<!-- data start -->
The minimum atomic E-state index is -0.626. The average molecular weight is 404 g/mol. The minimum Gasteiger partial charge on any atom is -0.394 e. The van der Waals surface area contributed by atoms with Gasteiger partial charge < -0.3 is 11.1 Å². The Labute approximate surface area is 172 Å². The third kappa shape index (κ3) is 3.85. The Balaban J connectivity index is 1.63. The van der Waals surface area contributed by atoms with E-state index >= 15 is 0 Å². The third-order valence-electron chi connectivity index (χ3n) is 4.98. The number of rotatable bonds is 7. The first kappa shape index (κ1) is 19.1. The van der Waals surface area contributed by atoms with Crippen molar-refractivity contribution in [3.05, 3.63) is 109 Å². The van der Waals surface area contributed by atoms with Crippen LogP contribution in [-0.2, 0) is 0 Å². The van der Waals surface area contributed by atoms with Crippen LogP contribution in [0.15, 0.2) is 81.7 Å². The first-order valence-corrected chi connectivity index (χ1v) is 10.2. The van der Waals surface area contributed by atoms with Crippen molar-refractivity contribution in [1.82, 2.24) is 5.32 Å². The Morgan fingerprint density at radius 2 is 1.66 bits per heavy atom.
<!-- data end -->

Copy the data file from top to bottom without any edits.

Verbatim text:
The minimum atomic E-state index is -0.626. The average molecular weight is 404 g/mol. The minimum Gasteiger partial charge on any atom is -0.394 e. The van der Waals surface area contributed by atoms with Gasteiger partial charge < -0.3 is 11.1 Å². The Labute approximate surface area is 172 Å². The third kappa shape index (κ3) is 3.85. The Balaban J connectivity index is 1.63. The van der Waals surface area contributed by atoms with E-state index >= 15 is 0 Å². The third-order valence-electron chi connectivity index (χ3n) is 4.98. The number of rotatable bonds is 7. The first kappa shape index (κ1) is 19.1. The van der Waals surface area contributed by atoms with Crippen molar-refractivity contribution in [3.05, 3.63) is 109 Å². The van der Waals surface area contributed by atoms with Crippen LogP contribution in [-0.2, 0) is 0 Å². The van der Waals surface area contributed by atoms with Crippen LogP contribution in [0.15, 0.2) is 81.7 Å². The first-order valence-corrected chi connectivity index (χ1v) is 10.2. The van der Waals surface area contributed by atoms with Crippen molar-refractivity contribution in [1.82, 2.24) is 5.32 Å². The Morgan fingerprint density at radius 2 is 1.66 bits per heavy atom.